Following an application from Gencor Pacific Inc. submitted pursuant to Article 13(5) of Regulation (EC) No 1924/2006 via the Competent Authority of United Kingdom, the Panel on Dietetic Products, Nutrition and Allergies was asked to deliver an opinion on the scientific substantiation of a health claim related to ethanol-water extract of Caralluma fimbriata (Slimaluma®) and “helps to control hunger/appetite”.
The scope of the application was proposed to fall under a health claim based on newly developed scientific evidence.
The food constituent that is the subject of the health claim is an ethanol-water extract of Caralluma fimbriata (Slimaluma®). The ethanol-water extract of the aerial parts of Caralluma fimbriata is the source of the ingredients in Slimaluma® claimed as “active” by the applicant. The specific extraction and subsequent manufacturing processes are specified for the content of pregnane glycosides (at least 25 % by weight), which are claimed by the applicant to be the active ingredients for appetite control, of saponin glycosides (at least 10 by weight) and of bitters (at least 3 % by weight). The Panel considers that the food constituent, ethanol-water extract of Caralluma fimbriata (Slimaluma®), which is the subject of the health claim, is sufficiently characterised.
The claimed effect is “helps to control hunger/appetite”. The target population is overweight adults (i.e., > 18 years of age). The Panel considers that a reduction of appetite leading to a reduction in subsequent energy intake might be a beneficial physiological effect.
Ten publications were identified by the applicant as being pertinent to the claim. The references provided included in vitro studies, intervention studies and reviews on the reliability and validity of Visual Analogue Scales for the assessment of appetite, the central control of body weight and appetite, the link between leptin and obesity, the impact of soluble fibres or multivitamin and mineral supplements on body weight and mitotic clonal expansion. The Panel considers that no conclusions can be drawn from these references for the substantiation of the claimed effect.
Only one of the human intervention studies reported on measures of appetite and as such was considered pertinent to the claim. It was a double blind, placebo controlled, randomised intervention in 62 healthy overweight and obese volunteers. The experimental group received 1 g of ethanol-water extract of Caralluma fimbriata per day for 60 days whilst the placebo group received maltodextrin capsules. At baseline and at the end of 30 and 60 days of intervention assessment of appetite was performed in the fasted state using four visual analogue scales for ‘hunger’, ‘thoughts of food’, ‘urge to eat’ and ‘fullness of stomach’. At baseline and following 60 days of intervention, dietary intake was also assessed using a modified food frequency questionnaire. At day 60 only, the mean hunger level of the experimental group was found to be significantly lower than that of the placebo group. There were no significant differences reported for the other assessments of appetite over time within groups from baseline, or between the two groups. No differences in energy intake between the experimental and placebo groups were reported at day 60. The Panel notes that measurement of energy intake was via self-reported methods (rather than being measured directly within the laboratory), the validity of which is questionable.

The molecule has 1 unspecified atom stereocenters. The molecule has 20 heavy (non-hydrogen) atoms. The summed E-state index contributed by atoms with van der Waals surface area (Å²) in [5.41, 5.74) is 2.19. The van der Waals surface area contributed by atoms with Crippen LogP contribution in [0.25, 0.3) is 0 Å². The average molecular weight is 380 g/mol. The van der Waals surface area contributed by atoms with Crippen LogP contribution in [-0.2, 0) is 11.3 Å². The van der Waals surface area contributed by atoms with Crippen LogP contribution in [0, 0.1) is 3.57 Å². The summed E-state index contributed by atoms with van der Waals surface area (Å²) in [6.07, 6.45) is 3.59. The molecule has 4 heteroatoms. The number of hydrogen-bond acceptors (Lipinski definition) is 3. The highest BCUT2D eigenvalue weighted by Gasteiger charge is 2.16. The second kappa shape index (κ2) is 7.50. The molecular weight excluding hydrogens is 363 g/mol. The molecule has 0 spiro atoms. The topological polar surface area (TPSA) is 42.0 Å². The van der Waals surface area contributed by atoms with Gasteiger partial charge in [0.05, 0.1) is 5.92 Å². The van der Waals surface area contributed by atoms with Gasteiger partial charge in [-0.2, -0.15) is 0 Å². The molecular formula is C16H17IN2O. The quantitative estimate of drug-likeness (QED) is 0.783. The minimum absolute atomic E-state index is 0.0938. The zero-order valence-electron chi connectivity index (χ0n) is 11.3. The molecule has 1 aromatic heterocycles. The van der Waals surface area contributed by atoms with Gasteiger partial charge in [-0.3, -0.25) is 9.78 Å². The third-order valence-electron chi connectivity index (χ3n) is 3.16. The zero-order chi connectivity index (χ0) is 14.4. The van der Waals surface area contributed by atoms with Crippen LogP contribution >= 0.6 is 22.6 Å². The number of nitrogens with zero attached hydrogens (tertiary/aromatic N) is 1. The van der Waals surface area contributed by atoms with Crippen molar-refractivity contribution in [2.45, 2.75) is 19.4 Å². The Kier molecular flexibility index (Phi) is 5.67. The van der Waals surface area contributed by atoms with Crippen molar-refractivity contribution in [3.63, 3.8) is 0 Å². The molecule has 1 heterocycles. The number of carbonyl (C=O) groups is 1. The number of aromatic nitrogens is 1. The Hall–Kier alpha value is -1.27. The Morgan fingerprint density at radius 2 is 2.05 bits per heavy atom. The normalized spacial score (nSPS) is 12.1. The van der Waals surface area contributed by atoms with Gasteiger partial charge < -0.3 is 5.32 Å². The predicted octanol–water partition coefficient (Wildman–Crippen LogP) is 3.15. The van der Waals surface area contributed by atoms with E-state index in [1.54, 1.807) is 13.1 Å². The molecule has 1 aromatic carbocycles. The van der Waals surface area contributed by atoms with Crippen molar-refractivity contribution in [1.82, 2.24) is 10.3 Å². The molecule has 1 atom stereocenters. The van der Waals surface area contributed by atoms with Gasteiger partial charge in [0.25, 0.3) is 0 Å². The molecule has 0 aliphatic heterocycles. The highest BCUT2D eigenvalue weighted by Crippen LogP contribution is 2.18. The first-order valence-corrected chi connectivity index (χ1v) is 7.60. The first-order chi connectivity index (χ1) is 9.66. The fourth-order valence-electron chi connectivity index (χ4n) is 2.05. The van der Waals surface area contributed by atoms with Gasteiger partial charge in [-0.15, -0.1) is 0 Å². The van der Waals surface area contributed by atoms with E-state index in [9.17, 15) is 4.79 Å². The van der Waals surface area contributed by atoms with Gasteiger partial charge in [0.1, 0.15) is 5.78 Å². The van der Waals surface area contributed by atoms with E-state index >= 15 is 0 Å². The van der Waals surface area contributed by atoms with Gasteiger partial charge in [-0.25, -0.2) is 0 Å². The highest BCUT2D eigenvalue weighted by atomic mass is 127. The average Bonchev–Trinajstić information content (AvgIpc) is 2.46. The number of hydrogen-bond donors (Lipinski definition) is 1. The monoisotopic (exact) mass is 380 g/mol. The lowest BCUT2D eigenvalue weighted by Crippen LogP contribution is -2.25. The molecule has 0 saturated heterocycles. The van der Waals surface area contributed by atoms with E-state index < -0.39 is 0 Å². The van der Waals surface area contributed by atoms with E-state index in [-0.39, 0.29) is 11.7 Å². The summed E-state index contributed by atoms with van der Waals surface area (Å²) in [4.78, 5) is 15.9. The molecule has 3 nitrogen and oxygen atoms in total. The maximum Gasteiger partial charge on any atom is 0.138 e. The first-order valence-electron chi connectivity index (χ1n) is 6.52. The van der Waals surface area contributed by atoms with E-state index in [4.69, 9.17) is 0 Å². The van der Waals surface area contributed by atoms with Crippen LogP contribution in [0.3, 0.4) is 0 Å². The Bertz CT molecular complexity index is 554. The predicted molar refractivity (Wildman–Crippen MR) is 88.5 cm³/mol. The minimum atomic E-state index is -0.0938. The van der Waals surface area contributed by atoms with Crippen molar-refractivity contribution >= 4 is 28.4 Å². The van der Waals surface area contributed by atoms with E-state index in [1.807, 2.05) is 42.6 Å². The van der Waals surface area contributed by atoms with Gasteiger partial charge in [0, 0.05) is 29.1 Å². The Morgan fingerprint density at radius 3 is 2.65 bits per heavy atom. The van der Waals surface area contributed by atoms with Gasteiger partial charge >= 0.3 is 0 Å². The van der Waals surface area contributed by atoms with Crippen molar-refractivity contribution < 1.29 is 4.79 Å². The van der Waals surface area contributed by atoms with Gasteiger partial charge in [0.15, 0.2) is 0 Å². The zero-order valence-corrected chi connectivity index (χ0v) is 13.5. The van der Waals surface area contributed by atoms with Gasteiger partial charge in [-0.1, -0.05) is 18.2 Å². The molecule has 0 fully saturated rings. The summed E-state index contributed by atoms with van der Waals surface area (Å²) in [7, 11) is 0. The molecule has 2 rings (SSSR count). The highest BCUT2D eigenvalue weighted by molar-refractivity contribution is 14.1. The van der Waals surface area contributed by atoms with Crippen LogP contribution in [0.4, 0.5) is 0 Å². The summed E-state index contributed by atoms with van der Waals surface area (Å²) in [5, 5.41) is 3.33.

The Panel considers that the results from the animal study and the one in vitro study do not predict an effect of the ethanol-water extract of Caralluma fimbriata Slimaluma® on the reduction of appetite in humans.
In weighing the evidence, the Panel took into account that whilst the ratings of hunger were significantly reduced in the experimental group compared to placebo at day 60 in the one human study presented which assessed this outcome, no significant effect of the ethanol-water extract of Caralluma fimbriata on energy intake was observed when compared to a suitable control.
The Panel concludes that a cause and effect relationship has not been established between the consumption of the ethanol-water extract of Caralluma fimbriata Slimaluma® and a reduction of appetite leading to a reduction in subsequent energy intake.